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Connetquot High School

When a guy makes a costly error on the baseball diamond and comes up to bat in the ninth inning and gets a big hit to win the game, the broadcaster will invariably say that baseball is a game of redeeming features.

We don’t hear that phrase used in football very much.

Northport senior defensive back Nick Valenti found out on Saturday that the gridiron also can be a place for redemption.

With a minute left in the third quarter of the Tigers opening round playoff game against Connetquot, Valenti was burned in man-to-man coverage for an 80-yard touchdown by Thunderbird wide receiver Tommy Malvagno. It cut the Tiger lead to 28-21 and sent an inconsolable Valenti to his bench to stew.

“I was pretty upset about giving up that TD,” said Valenti, who the week before, returned an interception for a touchdown in the regular season finale against West Babylon. “We just made a huge play to go up by 14, and I gave it right back to them.”

That huge play was an 84-interception yard return for touchdown by Tiger linebacker Matthew Lugo who plucked a pass out of the air that was deflected by teammate Andrew Miller. The momentum was with the Tigers and their roaring fans. After Malvagno’s explosive play, that momentum flipped right back to the Silver and Red, down by only one score heading to the fourth quarter. 

“Nick was being aggressive there and jumped in,” said Northport head coach Pat Campbell. “He (Malvagno) gave him a little juke, got past him and they made a play. But Nick makes plays for us too.”

Valenti has made plays all year. He has 13 catches for 185 yards as a receiver, has been very stingy in coverage and also had that game-changing pick against the Eagles on the road in North Babylon. Would he get another opportunity to help his team advance? 

Connetquot would tie the score midway through the fourth by the end of regulation, both teams had overcome 14-point deficits. The game would need to go to overtime; the winner advancing to the semi-final round of the Suffolk II playoffs. The loser’s season would die on the Tiger Stadium turf.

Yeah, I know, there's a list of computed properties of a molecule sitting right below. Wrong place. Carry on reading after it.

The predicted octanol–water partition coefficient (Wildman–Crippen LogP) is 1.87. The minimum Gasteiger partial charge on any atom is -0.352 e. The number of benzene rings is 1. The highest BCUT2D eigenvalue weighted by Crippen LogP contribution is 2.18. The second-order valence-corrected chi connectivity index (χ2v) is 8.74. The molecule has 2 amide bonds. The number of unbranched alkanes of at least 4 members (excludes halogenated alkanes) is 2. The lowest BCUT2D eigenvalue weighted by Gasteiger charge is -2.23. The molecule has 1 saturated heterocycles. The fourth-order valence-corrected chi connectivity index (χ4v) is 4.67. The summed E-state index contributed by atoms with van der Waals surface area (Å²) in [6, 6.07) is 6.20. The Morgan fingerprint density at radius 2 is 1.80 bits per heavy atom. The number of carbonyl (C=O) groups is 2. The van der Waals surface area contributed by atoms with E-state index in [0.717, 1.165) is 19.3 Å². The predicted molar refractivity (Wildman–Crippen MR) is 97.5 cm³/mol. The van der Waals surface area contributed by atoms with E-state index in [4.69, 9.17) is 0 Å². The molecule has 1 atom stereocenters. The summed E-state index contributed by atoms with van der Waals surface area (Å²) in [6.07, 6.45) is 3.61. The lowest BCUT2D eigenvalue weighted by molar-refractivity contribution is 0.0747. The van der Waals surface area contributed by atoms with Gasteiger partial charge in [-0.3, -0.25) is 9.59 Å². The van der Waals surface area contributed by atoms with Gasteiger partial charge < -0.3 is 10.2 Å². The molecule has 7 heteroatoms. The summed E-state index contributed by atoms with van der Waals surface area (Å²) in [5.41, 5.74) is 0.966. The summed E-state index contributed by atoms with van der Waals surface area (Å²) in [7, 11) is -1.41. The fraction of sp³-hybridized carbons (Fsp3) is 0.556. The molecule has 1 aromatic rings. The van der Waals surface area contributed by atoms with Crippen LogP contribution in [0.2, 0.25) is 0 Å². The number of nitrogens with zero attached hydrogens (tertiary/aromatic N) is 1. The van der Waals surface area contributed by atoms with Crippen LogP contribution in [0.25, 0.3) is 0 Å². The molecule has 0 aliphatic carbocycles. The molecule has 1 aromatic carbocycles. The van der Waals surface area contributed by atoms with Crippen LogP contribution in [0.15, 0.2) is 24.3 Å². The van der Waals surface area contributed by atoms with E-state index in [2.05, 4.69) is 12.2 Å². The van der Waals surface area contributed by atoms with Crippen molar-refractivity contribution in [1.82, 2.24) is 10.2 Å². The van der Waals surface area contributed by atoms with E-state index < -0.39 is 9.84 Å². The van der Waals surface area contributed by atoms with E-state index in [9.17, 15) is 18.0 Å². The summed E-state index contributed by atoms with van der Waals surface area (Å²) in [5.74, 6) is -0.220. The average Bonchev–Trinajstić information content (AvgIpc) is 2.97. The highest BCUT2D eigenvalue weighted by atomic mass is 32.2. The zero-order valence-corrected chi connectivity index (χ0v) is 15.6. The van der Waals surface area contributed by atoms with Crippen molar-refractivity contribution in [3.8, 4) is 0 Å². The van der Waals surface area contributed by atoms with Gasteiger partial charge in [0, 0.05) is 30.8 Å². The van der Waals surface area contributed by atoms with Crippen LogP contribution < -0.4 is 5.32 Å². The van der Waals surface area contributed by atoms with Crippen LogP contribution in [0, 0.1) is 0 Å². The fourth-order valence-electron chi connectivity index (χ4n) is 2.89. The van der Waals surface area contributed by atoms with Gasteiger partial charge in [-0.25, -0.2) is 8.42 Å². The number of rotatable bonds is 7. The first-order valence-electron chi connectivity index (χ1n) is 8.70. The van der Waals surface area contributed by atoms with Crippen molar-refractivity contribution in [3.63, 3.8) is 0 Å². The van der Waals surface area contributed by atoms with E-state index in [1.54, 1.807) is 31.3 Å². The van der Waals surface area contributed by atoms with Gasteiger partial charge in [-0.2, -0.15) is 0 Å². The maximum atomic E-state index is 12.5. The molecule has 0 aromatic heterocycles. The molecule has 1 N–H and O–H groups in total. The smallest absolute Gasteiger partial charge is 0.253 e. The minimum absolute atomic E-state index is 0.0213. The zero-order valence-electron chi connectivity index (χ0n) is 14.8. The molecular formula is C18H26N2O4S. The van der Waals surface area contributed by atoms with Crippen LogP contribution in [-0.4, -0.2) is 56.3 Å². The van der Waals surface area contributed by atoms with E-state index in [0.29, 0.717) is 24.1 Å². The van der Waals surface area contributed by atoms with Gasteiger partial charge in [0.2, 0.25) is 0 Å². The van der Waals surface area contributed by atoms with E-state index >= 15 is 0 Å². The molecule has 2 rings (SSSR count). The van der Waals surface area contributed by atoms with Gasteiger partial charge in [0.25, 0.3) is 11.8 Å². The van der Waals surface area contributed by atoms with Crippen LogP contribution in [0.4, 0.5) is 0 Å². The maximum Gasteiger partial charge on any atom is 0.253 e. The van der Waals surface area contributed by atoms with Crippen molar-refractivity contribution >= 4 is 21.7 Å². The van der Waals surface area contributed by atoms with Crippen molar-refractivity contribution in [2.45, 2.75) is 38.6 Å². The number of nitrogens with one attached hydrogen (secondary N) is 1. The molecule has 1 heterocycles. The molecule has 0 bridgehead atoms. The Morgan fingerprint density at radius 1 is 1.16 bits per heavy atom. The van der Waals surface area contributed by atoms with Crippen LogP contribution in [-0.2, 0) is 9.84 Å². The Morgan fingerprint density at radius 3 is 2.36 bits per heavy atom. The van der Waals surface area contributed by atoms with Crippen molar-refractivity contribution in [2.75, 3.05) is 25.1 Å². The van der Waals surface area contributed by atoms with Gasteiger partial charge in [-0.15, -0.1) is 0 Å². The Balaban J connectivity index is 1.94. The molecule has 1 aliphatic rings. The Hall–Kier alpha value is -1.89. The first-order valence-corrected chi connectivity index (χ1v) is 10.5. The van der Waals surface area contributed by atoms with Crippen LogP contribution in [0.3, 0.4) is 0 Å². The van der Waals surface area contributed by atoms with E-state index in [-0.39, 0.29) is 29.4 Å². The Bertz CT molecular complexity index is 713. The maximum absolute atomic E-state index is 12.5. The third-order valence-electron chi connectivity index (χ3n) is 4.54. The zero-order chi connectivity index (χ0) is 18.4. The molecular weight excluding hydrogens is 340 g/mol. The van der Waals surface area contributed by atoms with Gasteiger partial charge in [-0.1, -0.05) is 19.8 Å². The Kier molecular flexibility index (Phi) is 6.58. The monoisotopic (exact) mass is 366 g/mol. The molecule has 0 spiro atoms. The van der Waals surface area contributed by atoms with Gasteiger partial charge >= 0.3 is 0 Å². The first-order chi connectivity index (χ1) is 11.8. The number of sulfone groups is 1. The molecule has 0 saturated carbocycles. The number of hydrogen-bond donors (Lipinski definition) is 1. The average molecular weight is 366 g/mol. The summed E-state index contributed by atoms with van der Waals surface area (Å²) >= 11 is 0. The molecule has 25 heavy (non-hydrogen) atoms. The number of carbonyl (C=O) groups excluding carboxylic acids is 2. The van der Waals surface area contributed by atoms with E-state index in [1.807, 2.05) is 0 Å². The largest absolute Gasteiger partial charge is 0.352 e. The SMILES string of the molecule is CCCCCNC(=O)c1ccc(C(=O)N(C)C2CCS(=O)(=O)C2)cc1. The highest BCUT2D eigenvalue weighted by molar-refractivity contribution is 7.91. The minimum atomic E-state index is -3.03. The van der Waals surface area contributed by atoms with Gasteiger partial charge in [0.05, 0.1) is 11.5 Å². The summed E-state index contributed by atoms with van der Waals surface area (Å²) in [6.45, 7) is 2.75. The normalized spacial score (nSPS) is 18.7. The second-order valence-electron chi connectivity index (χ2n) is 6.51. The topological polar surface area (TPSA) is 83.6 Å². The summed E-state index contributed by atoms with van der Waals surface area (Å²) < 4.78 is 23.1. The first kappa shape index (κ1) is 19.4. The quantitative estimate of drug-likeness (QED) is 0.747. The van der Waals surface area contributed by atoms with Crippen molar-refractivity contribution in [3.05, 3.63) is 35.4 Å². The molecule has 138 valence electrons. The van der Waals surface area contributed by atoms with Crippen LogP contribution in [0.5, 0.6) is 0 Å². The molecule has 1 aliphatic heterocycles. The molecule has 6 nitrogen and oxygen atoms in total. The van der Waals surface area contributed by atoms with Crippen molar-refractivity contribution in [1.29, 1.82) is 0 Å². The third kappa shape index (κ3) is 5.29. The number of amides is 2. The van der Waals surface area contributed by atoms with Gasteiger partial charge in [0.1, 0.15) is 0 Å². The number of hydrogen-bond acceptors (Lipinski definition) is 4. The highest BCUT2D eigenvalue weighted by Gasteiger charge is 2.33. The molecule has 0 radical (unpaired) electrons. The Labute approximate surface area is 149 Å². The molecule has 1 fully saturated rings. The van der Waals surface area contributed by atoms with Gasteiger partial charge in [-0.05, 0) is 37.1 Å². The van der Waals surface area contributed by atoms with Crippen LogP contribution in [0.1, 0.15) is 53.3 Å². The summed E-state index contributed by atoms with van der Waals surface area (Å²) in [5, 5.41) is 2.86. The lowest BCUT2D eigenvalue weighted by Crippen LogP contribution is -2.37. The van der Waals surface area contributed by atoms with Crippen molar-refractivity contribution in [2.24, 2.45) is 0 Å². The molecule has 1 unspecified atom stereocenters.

Overtime rules dictate that the teams trade possessions until one team outscores the other in the exchange. Each possession starts 20 yards from the end zone.

Northport got the ball first and mustered only a Billy Griffiths’ field goal to take a rickety 31-28 lead. The Thunderbirds could now win the game with a touchdown. 

“I wasn’t exactly comfortable with only getting three points there,” Campbell said. 

With the way Connetquot moved the ball, the coach’s concern was justified. The T-birds had 366 yards of total offense on the day and only needed another 20.

Pepitone started his counterattack by pitching the ball left to running back Michael Buttino. Buttino was hit immediately by Tiger safety Christian Raio, and Valenti looped around Buttino’s back and batted the ball out of his hand. Northport linebacker Thomas Kraus fell on the ball and the game was over. 

But the celebration had just begun. 

Led by Valenti and Kraus, the entire Tiger team stormed down the field towards the scoreboard, in a wild, jubilant display — a massive and jumping sea of blue and white. Legendary Lacrosse Coach Carol Rainson-Rose, who also serves as occasional public address announcer, was gleefully saying something over the microphone but was being drowned out by the raucous crowd and blaring marching band.

Valenti was redeemed.

“I really did some thinking on the sidelines and my teammates told me to keep my head straight and make the next play,” said the relieved Valenti. “So, it felt great to force that fumble and send them home.”

One of those teammates was running back Michael Campoli who broke off another huge run — a 54 yard touchdown late in the first half to get Northport on the board. The Tigers trailed in this game 14-0, the second week in a row they were in such an early hole.

“I gave him (Valenti) a little tough love,” said Campoli, who finished with 112 yards on the ground. “I told him to not let that play define who he is and that he is still a great player.”